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For a third consecutive day, the Japanese Yen continued to weaken, however it is trading very near to an 18-month high. FX traders remain unconvinced that the Bank of Japan is on the verge of intervening in the Yen’s rise, despite recent rhetoric to the contrary.
Turkish prime minister, Ahmet Davutoglu, a close ally of President Recep Tayyip Erdogan, will be stepping down soon according to government officials.
On Tuesday, the Pound Sterling had its largest single day’s decline in six weeks against the US Dollar; those losses are continuing to mount in Wednesday’s trading session.
China's central bank on Wednesday fixed the yuan currency nearly 0.60 per cent weaker against the US dollar, the biggest downward move since devaluing the unit in August last year.
At its monthly policy meeting Tuesday the Reserve Bank of Australia (RBA) announced it was cutting its cash rate a quarter point to an all-time low of 1.75 per cent in a move to stave off deflation after data last week showed quarterly deflation in the consumer price index and the weakest annual pace on record for core inflation.
The Japanese yen rallied to a fresh eighteen-month high on Tuesday with the US dollar trading last at 106.21 yen, down 0.2 percent so far. The greenback fell to as low as 106.05 yen at one point, its lowest level since October 2014.
Gold broke the $1300 barrier this afternoon for the first time in 15 months. After soaring overnight to trade at $1298, the commodity proved its shine by unexpectedly moving past the $1300 key level.
Though the Dollar has recovered to some extent, earlier in today’s trading session, the Japanese Yen struck a new 18-month peak, adding to last week’s gain.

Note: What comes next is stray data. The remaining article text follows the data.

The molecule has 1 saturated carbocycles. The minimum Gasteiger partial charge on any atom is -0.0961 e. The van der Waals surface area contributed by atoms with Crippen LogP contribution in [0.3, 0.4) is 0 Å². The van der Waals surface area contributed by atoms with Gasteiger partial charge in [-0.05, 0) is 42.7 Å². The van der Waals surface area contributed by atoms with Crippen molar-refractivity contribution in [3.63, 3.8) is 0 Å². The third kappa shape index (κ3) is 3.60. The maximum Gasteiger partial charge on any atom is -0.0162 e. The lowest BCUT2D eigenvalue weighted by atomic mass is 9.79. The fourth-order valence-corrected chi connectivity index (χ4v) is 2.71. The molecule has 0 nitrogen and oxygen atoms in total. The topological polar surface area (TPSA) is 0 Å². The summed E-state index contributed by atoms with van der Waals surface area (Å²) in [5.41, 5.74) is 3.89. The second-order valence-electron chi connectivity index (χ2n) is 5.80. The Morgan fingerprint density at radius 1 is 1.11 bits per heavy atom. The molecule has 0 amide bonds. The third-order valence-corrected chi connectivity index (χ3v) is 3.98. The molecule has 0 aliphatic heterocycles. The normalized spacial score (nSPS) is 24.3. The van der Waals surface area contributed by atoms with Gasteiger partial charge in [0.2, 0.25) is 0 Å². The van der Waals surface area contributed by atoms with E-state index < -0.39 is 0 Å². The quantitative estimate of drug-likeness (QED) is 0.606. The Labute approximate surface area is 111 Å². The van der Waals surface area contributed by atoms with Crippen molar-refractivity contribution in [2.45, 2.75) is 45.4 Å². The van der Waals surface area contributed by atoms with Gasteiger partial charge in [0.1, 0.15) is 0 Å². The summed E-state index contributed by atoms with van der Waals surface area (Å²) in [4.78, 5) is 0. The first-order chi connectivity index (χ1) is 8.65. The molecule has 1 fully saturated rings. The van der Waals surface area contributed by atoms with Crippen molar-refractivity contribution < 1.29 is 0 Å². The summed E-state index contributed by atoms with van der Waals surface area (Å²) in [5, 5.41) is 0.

Commodities are having their first recovery since 2010 as global gluts that have plagued markets for over two years finally start to recede. The gains come after five straight years of annual losses when slowing Chinese demand and rising output produced a global oversupply for most commodities.
This week can be expected to be less significant than the previous week, with Central Bank inputs due concerning only the Australian Dollar. There is also some very key U.S. economic data due in the form of Non-Farm Payrolls, and there is a lot of additional Australian economic data due throughout the week.
Most U.S. stocks closed lower on Friday, while April figures showed the Dow and S&P posting gains. At the same time, the dollar began a steep descent against the yen, heading for the largest decline since 2008.
The Japanese Yen gained nearly 3% versus the US Dollar and the common currency Euro after Japan’s central bank surprised investors by standing pat on policy.
The Federal Reserve left short-term interest rates unchanged on Wednesday, marking the third straight meeting the U.S. central bank has held rates steady in 2016.
The Pound Sterling traded close to a 12-week peak versus the US Dollar on growing expectations that Britons would choose to stay in the E.U.
The Federal Reserve convenes this morning for a two-day meeting but the die has already been cast by most markets. No rate hike is expected at this time and the decision has already been factored in.